The Reichskulturkamer [Reich Chamber of Culture] and its administration, set up in September 1933, controlled all cultural activity throughout the country. Press, radio and the cinema were strictly supervised and used for Nazi propaganda. Nazi celebration in honour of Adolf Hitler.
Starting in 1934 civil servants were forced to take an oath of loyalty to Hitler. Official speeches were given during carefully staged grandiose ceremonies that included music and parades.
Young people were the object of particular attention: under the aegis of the Nationalsozialistische Lehrerbund [National Socialist Teachers' League] school became a place of indoctrination. The popular leisure organisation for the population as a whole, Kraft durch Freude [Strength through joy] took charge of sports and other leisure activities. Youth movements, in particular the Hitler Youth, enrolled and mobilised young people and adolescents in their ranks.
Hitler kept only the most devoted members in his own camp: the militant SA (Sturmabteilung) [Storm Troopers] and their leader Ernst Röhm were eliminated during the “Night of the Long Knives” on June 29–30, 1934. The SS (Schutzstaffel) [Protection Squad] and their leader Heinrich Himmler were then granted full police powers. The SS took on more and more importance and penetrated every sector of public and private life using every means available, including terror, to put in place the model of the ideal man in keeping with the Nazi biological definition. Implementing the concept of “absolute security” they fought all forms of opposition to the regime and hunted down anyone who was a “potential enemy of the state.”
[from 'Kristallnacht': the November 1938 Pogrom, Mémorial de la Shoah, 2008, p.8]
The first concentration camps opened in 1933: Dachau, set up as a model; Oranienburg, near Berlin; and the camps in Emsland near the Dutch border. The concentration camp system was organised by Theodor Eicke, who was highly trusted by Heinrich Himmler; he appointed Eicke to lead the Inspektion der Konzentrationslager [IKL; Inspectorate of Concentration Camps] based at Oranienburg-Sachsenhausen; also there was the SS-Wirtschafts-Verwaltungshauptamt [WVHA; SS Economics and Administrative Main Office] headed by Oswald Pohl. Dachau concentration camp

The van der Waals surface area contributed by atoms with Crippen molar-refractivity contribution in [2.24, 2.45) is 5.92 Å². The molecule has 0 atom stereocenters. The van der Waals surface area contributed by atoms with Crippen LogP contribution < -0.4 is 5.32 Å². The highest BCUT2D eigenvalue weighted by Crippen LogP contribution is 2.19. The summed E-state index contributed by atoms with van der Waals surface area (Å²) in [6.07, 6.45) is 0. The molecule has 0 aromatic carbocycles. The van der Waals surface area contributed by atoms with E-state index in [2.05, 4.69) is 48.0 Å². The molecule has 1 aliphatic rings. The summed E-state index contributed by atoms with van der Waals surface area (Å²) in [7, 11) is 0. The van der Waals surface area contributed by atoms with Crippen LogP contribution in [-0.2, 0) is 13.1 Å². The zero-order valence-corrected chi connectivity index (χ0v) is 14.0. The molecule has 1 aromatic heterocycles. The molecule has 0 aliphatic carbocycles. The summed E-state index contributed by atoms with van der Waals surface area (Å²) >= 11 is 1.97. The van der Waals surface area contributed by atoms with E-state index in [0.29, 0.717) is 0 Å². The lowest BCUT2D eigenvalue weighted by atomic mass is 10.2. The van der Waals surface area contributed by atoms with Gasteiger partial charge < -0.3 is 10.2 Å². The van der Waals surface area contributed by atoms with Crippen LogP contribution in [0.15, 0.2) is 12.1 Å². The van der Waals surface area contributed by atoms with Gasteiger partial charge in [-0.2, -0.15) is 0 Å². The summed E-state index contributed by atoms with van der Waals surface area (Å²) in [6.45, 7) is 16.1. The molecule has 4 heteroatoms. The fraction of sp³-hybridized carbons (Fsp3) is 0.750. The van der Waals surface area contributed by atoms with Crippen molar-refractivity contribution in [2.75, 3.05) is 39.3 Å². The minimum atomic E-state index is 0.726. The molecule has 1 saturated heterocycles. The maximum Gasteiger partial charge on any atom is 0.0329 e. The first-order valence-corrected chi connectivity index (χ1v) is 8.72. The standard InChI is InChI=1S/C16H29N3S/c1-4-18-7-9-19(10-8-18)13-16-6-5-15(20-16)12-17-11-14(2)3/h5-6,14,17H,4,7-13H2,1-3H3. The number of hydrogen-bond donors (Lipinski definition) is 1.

The IKL controlled seven main camps where 21,000 persons were detained as of August, 1939: Dachau, Oranienburg-Sachsenhausen, Buchenwald (opened in 1937), Flossenburg (opened in 1938), Mauthausen (in Austria, opened in 1938), Ravensbrück women’s camp, and Stutthof (opened in 1939), as well as satellite camps [Kommandos]. The existence of these camps was in no way kept secret: here anti-Nazi militants, Jews and individuals considered to be asocial were detained as part of the “public health measures”. The law of October 14, 1933 provided for the indefinite detention of individuals without trial for as long as the police authorities felt it necessary.
Each camp was directed by an SS Colonel and a Commandant. The concentration camp universe was gradually created through regulations, abusive punishment, violence and very harsh living conditions, implemented by a hierarchy of underlings chosen among the common law prisoners. Starting in 1937 the population of the camps increased because of the toughening of the regime and, in the initial phase, to meet the need for labour required for SS projects. Then the Jehovah's Witnesses and the Roma [Gypsies] were targeted in arrest raids. The Anschluss [annexation of Austria] (March 12, 1938) and the occupation of the Sudetenland (October 10, 1938) led to the arrival of enormous numbers of political prisoners, while the Novemberpogrom was followed by the imprisonment of more than 20,000 Jews from the entire German territory including Austria. As soon as the Jews were imprisoned in the camps, mainly Dachau, Buchenwald, and Sachsenhausen, they were treated with particular brutality. A number of them were murdered or died of exhaustion.
[from 'Kristallnacht': the November 1938 Pogrom, Mémorial de la Shoah, 2008, p.11]